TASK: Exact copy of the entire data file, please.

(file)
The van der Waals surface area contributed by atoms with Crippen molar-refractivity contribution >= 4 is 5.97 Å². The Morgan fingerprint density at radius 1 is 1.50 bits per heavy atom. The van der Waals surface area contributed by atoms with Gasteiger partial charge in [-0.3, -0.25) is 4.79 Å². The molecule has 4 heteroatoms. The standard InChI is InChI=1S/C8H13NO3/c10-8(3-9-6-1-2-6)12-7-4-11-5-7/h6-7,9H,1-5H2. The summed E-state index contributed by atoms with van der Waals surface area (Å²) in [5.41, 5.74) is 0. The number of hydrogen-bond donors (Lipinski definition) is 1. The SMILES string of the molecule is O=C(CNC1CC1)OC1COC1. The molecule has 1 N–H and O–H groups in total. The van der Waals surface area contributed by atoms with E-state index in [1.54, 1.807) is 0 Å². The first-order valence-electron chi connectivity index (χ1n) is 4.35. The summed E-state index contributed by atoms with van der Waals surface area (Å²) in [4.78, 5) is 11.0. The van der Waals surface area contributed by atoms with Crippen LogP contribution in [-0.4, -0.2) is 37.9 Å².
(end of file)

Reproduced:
The van der Waals surface area contributed by atoms with Crippen molar-refractivity contribution >= 4 is 5.97 Å². The Morgan fingerprint density at radius 1 is 1.50 bits per heavy atom. The van der Waals surface area contributed by atoms with Gasteiger partial charge in [-0.3, -0.25) is 4.79 Å². The molecule has 4 heteroatoms. The standard InChI is InChI=1S/C8H13NO3/c10-8(3-9-6-1-2-6)12-7-4-11-5-7/h6-7,9H,1-5H2. The summed E-state index contributed by atoms with van der Waals surface area (Å²) in [5.41, 5.74) is 0. The number of hydrogen-bond donors (Lipinski definition) is 1. The SMILES string of the molecule is O=C(CNC1CC1)OC1COC1. The molecule has 1 N–H and O–H groups in total. The van der Waals surface area contributed by atoms with E-state index in [1.54, 1.807) is 0 Å². The first-order valence-electron chi connectivity index (χ1n) is 4.35. The summed E-state index contributed by atoms with van der Waals surface area (Å²) in [4.78, 5) is 11.0. The van der Waals surface area contributed by atoms with Crippen LogP contribution in [-0.4, -0.2) is 37.9 Å².